The University of Toronto put on a show yesterday at MacMillan Theatre that married some of the world’s most innovative technologies with perhaps one of the oldest human creations: music.
Before the show started, there was something of a science fair outside the seating area. The projects had varying degrees of complexity and consequence. One booth, for example, was presenting the findings of a pilot study on how certain tones affect a brain afflicted by alzheimer’s, another made instrument noises when you tapped the buttons of a Nintendo controller, so people could compose while they played Street Fighter.
Once everyone was seated, a woman walked onto the stage with her violin. She played Bach, and wouldn’t have been out of place at U of T’s faculty of music had she not been worn accelerometers around her head, elbows, wrists, and waist. Another part of her performance that was an atypical accompaniment for classical violin was the projection of her skeleton, moving and swaying as she did, directly behind her.
The explanation came shortly after, when Dr. John Chong gave a brief account of the kinds of injuries high level musicians suffer, and how technology like the violinist’s was wearing is being used to combat these issues.
The next presentation was from Dr. David Alter and Jeff Wolpert. The two were explaining the results of a proof of concept study relating to music, exercise, and wellness. In the study, three groups of cardiac rehabilitation patients listened to different types of music to see how that would affect their commitment to exercise. The group that performed the best had specially curated playlists of their favourite artists. This music itself wasn’t important, but the beats per minute of the songs were. All the participants had songs from their favourite artists, but only songs that fell within ten beats per minute of the recommended pace of their exercise. Over three months, that group exercised 300 minutes a week more than the control group, which if that pace lasted, would amount to an additional two and a half years of life, all for the cost of $75.
“I think it proves simple solutions can solve complicated medical problems,” said Alter.
The following presentation had less to do with music than those before it, but more to do with sound frequencies, specifically, the 40 Hz tone. Forty hertz is significant in the brain because that tone helps the neurons communicate with each other. Professor Lee Bartel presented the findings of several studies that showed administering the 40 Hz tone through a specially designed chair had helped people with alzheimer’s and fibromyalgia.
“This is dosable, prescribable sound,” said Bartell.
The most dramatic figures came from the small pilot study of alzheimer’s patients. Eighteen people (six with mild alzheimer’s, six with moderate, and six with severe) were administered the tone through the chair for only ten treatments already saw improvements on standardized alzheimer’s tests.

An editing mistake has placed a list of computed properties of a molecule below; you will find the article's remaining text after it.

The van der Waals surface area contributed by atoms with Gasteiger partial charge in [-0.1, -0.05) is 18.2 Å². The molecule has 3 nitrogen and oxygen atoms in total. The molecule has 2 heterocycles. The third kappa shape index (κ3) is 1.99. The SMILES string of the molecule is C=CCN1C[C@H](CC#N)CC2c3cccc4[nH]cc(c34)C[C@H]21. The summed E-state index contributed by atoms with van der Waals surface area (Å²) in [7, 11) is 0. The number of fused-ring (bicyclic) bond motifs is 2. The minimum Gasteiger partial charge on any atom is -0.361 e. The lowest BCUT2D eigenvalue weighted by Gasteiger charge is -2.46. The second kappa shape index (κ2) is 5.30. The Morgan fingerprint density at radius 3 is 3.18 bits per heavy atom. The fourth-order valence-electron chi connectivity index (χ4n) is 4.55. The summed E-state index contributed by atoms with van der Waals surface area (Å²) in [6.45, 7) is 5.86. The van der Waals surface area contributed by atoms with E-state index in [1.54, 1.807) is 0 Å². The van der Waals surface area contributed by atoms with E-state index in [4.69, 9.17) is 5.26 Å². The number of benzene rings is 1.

Bartell told the story of one patient who had alzheimer’s who did the treatment for three years using the specially designed chair and a product called the VTS-1000, which is a mat that also emits the 40 Hz tone. After three years, that patient had shown no signs of deterioration.
The tone is especially helpful with alzheimer’s because of the valuable communication that happens within the brain at 40 Hz, since alzheimer’s is, at its most basic, the long term memory having difficulty communication with the short term. The furthest implications, and some of the most pressing questions of this therapy have yet to be tested, like would it work through ear phones, and can it cease the progression of alzheimer’s, but Bartell is optimistic.
“We like to think this treatment can slow progression, and perhaps halt it,” said Bartell.
Sarah Forestieri, an opera singer, was next on stage. After a quick performance, she sat while her vocal chords were examined, and the live video was projected on to the big screen behind her. The demonstration was to show how singers need to get evaluated, and how vocal chords work. It was graphic, like a video shown in grade nine science class, but still an interesting look at vocal chords in action.
The final presentation was from Dr. Michael Thaut, who spent the past 20 years studying rhythm’s effect on the brain. People with parkinson’s and a dysfunctional gait can be trained to walk to a beat, to the point of being unrecognizably improved after several training sessions. People with developmental issues can be trained to play drums cooperatively in unison, when the same group would have trouble exercising any kind of group activity. This is all because of the unique relationship between rhythm and the brain. The brain reacts to rhythm very strongly, especially when there is both a tactile and auditory signifier for each beat. Like the 40 Hz tone, which also has rhythm, though it’s too speedy for the human mind to decipher the beats, rhythm helps different areas of the brain communicate with each other.
The practice also works with extremely high-functioning brains. Germany’s rowing team, who won gold in the 2012 Olympics, used a similar method of training to synchronize the rowers.
The next area of expansion for this field is research into autism research. When a person with autism is spoken to, the speech area of the brain usually doesn’t show much activity, where as a person without autism would show immediate signs of an active linguistic centre once they heard language. How that can be changed with rhythm and music, “remains to be seen,” said Thaut.
Photo: Jeremy Sale